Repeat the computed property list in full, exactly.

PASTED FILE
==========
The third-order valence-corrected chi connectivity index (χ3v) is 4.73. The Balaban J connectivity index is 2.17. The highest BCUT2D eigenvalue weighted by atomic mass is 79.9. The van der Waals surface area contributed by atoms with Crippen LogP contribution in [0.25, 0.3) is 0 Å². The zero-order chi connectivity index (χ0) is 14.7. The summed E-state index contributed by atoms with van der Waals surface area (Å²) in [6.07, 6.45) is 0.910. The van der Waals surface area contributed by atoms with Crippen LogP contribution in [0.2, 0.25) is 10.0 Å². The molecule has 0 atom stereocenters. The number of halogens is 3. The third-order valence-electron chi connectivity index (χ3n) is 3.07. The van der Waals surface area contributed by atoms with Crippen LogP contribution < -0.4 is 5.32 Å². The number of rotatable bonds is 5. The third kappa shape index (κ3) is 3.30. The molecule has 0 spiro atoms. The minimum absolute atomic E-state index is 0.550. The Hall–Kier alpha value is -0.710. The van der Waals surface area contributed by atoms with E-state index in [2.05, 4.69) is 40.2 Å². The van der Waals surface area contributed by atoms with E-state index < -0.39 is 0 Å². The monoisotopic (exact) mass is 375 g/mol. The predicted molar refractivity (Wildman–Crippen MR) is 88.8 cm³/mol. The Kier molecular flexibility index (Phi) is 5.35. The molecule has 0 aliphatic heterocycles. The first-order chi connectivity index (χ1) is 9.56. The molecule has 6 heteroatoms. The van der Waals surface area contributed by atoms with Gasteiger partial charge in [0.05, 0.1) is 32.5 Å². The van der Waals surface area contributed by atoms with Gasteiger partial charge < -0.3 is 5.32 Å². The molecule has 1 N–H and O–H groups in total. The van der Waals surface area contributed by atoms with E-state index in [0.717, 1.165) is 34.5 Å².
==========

The third-order valence-corrected chi connectivity index (χ3v) is 4.73. The Balaban J connectivity index is 2.17. The highest BCUT2D eigenvalue weighted by atomic mass is 79.9. The van der Waals surface area contributed by atoms with Crippen LogP contribution in [0.25, 0.3) is 0 Å². The zero-order chi connectivity index (χ0) is 14.7. The summed E-state index contributed by atoms with van der Waals surface area (Å²) in [6.07, 6.45) is 0.910. The van der Waals surface area contributed by atoms with Crippen LogP contribution in [0.2, 0.25) is 10.0 Å². The molecule has 0 atom stereocenters. The number of halogens is 3. The third-order valence-electron chi connectivity index (χ3n) is 3.07. The van der Waals surface area contributed by atoms with Crippen LogP contribution < -0.4 is 5.32 Å². The number of rotatable bonds is 5. The third kappa shape index (κ3) is 3.30. The molecule has 0 spiro atoms. The minimum absolute atomic E-state index is 0.550. The Hall–Kier alpha value is -0.710. The van der Waals surface area contributed by atoms with E-state index in [2.05, 4.69) is 40.2 Å². The van der Waals surface area contributed by atoms with E-state index < -0.39 is 0 Å². The monoisotopic (exact) mass is 375 g/mol. The predicted molar refractivity (Wildman–Crippen MR) is 88.8 cm³/mol. The Kier molecular flexibility index (Phi) is 5.35. The molecule has 0 aliphatic heterocycles. The first-order chi connectivity index (χ1) is 9.56. The molecule has 6 heteroatoms. The van der Waals surface area contributed by atoms with Gasteiger partial charge in [0.05, 0.1) is 32.5 Å². The van der Waals surface area contributed by atoms with Gasteiger partial charge < -0.3 is 5.32 Å². The molecule has 1 N–H and O–H groups in total. The van der Waals surface area contributed by atoms with E-state index in [0.717, 1.165) is 34.5 Å².